This is the fifth post in my Relocating your Children Outside of Nevada series. My last post discussed why the Discovery Process is an important part of preparing for a child relocation trial. In this post I will be discussing what happens during the evidentiary hearing and what parents should expect at trial.
A bench trial is an opportunity for a Judge to gather information from both sides
When a Judge schedules a bench trial in order to decide a child relocation request, it is because the Judge feels that the Court requires more information in order to make a decision. The Court will allow or refuse a request asking to move a child based on what is in the child’s best interest. The Judge will look at facts provided during the trial such as what kind of educational opportunities the child will have at a new school, extracurricular activities, the child’s ability to adjust to a new environment, any special needs or available programs for the child, and whether the child will be able to maintain a relationship with both parents. In Family Court, it is the Judge alone who will make the final decision.
The side who is requesting a relocation will present their argument first during the evidentiary hearing. The Opposition will then have the opportunity to present their own evidence and then both sides have a chance for a rebuttal. The entire process is relatively short; most relocation cases will last half a day, and may go as long as a full day. Once the trial has concluded, the Judge will make a decision, which can take anywhere from a few hours to a few days. During the trial, both sides may utilize medical records, school records, employment letters, witnesses, government statistics, and other sources of “proof” to make their case.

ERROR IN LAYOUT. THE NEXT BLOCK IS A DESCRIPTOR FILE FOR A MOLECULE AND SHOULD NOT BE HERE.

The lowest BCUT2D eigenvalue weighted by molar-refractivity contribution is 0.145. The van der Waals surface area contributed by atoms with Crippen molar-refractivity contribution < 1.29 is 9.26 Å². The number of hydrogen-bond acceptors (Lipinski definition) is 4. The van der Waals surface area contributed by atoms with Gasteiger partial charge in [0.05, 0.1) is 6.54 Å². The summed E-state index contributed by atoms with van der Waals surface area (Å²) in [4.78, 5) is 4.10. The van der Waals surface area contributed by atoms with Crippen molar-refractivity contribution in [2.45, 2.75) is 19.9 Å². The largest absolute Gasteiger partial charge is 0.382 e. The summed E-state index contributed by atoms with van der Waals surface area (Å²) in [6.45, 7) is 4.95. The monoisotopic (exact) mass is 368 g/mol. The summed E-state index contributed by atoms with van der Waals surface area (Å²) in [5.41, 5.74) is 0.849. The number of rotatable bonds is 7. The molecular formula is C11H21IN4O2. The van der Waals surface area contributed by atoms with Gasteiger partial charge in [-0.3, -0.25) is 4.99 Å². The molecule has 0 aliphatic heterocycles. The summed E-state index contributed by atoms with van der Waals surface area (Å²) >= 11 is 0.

The Clark County Family Court Judge will determine child custody and a visitation schedule moving forward
At the end of the trial, the Judge will not only make a decision as to whether or not the child will be allowed to move, but he may order a specific custody and visitation schedule. In most cases, it will be in the child’s best interest to maintain a close relationship with the parent who is not awarded primary custody. Therefore, if the two parents do indeed end up living in two separate states, the Judge will ensure that a concrete plan is in place that specifies when the noncustodial parent will have contact. This plan must be followed exactly or else the custodial parent may be held in contempt of court.
My next post will discuss following the custodial order after the evidentiary hearing in more detail. If you are planning on moving out of Nevada with your child, it is important to begin the preparation process right away. Contact my office to set up an initial consultation and learn more about your options. My office servies Las Vegas, North Las Vegas, and Henderson.